• Be sure to write the verse as a prayer and put it somewhere to begin going to war Spiritually over your spouse!

Examples of I statements to replace the phrase, “You should…”

“I feel…”
“When you do …  I see…”
“Sometimes when you …   I think…”


The last thing a red flag often reveals in my heart is selfishness.

And honestly, it is the last thing because it is the last thing I want to see… I don’t want to think of myself as selfish. But I am selfish.

I am a selfish, self-centered person.

As I learn how to use I statements effectively I begin with my thoughts about us both.

I Statement Examples to Combat Selfishness

When I hear those toxic words (Always, never, or should) they set off a red flag. Before I ever shift my words, I have to see the selfishness in my thoughts and begin to transform them.

The shift sounds like this:

Instead of, “He should do more…”
I shift to:
“I feel exhausted carrying so much responsibility…”
“I feel taken advantage of, unseen, overwhelmed…”

It also helps me to remember some facts about both of us as I learn how to use I statements in conflict where I know I am prone to selfishness.

  • My husband is not perfect.
    • I have NO problem saying that.
  • I am not perfect either.
    • That is not so easy to say.

“I feel hurt by my husband’s imperfections.”
“He feels hurt by my imperfections as well.”

  • My husband struggles with things in his life.
    • Sin, selfishness, stubbornness, character flaws, etc.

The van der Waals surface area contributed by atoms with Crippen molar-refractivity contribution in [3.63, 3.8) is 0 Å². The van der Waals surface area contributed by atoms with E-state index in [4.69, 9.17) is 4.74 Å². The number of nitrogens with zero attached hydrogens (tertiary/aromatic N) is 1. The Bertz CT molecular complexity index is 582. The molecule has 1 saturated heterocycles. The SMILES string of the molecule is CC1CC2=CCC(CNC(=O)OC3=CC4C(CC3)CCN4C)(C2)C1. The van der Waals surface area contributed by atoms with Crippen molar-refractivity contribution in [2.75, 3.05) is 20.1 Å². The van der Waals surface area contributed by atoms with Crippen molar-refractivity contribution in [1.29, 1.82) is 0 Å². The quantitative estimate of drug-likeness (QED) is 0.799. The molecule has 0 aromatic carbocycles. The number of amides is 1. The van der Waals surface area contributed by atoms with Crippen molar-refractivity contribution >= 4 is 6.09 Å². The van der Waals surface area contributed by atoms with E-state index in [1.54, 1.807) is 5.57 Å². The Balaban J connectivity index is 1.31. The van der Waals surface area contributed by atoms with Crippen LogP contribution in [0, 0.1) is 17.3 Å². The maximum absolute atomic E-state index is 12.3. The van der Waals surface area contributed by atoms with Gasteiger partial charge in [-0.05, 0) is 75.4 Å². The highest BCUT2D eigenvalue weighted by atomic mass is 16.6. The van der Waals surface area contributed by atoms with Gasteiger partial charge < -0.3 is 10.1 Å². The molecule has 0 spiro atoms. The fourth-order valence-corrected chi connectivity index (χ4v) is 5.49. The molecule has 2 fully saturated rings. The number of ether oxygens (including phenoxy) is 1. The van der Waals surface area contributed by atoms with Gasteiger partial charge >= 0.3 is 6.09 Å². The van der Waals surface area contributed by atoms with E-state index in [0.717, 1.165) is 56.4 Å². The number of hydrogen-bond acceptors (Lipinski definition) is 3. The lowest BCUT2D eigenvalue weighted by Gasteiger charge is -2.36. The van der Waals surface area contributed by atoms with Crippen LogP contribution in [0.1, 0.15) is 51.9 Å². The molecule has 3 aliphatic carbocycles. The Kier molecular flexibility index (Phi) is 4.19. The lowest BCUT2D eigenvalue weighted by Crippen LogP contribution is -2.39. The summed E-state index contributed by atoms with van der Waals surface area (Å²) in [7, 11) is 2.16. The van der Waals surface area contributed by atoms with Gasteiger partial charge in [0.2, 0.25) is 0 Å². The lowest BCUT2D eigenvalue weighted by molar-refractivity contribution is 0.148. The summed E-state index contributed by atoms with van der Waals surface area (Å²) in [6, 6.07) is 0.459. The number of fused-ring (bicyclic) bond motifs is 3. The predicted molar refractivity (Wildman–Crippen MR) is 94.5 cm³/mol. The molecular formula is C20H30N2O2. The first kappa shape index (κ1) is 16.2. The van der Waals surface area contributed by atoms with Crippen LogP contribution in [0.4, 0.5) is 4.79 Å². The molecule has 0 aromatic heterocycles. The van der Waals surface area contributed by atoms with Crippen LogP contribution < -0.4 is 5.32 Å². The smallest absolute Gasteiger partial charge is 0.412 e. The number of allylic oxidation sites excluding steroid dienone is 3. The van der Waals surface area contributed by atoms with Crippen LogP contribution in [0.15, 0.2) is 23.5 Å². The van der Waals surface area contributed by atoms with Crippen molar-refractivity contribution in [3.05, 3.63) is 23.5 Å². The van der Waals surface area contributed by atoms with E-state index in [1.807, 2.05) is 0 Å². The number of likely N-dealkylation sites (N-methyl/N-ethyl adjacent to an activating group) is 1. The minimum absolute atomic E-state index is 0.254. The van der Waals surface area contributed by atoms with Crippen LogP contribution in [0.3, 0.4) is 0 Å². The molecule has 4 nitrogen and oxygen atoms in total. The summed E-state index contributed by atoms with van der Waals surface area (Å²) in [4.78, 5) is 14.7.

• I also struggle with sin, selfishness, and character flaws.

I feel inconvenienced by my husband’s slow growth.
“He feels that way about me but is not as quick to say anything.”

We are both growing. We both fall sometimes.

I give myself a lot of grace even though I clearly see where my mess causes my family harm and inconvenience.

To learn how to use I statements effectively, I must begin by using them on myself… in my own thoughts.

“Tiffany, when you feel hurt by his imperfections and inconveneinced by his slow growth, remember to pray so you can respond rather than react from those emotions. Remember you are human as well and give him grace.”

How To Use I Statements Effectively

So far we have seen several I statement examples as specific ways to replace the toxic words, always, never, and should.

Now, I want to show you how to use I statements in communication from start to finish. I find it is much easier to understand the concept when you see it played out in the most messy way.

All those years ago, when Bud and I were learning how to shift our destructive communication, it was in a councelors office. She gave us an I statement worksheet, which we put on the refrigerator.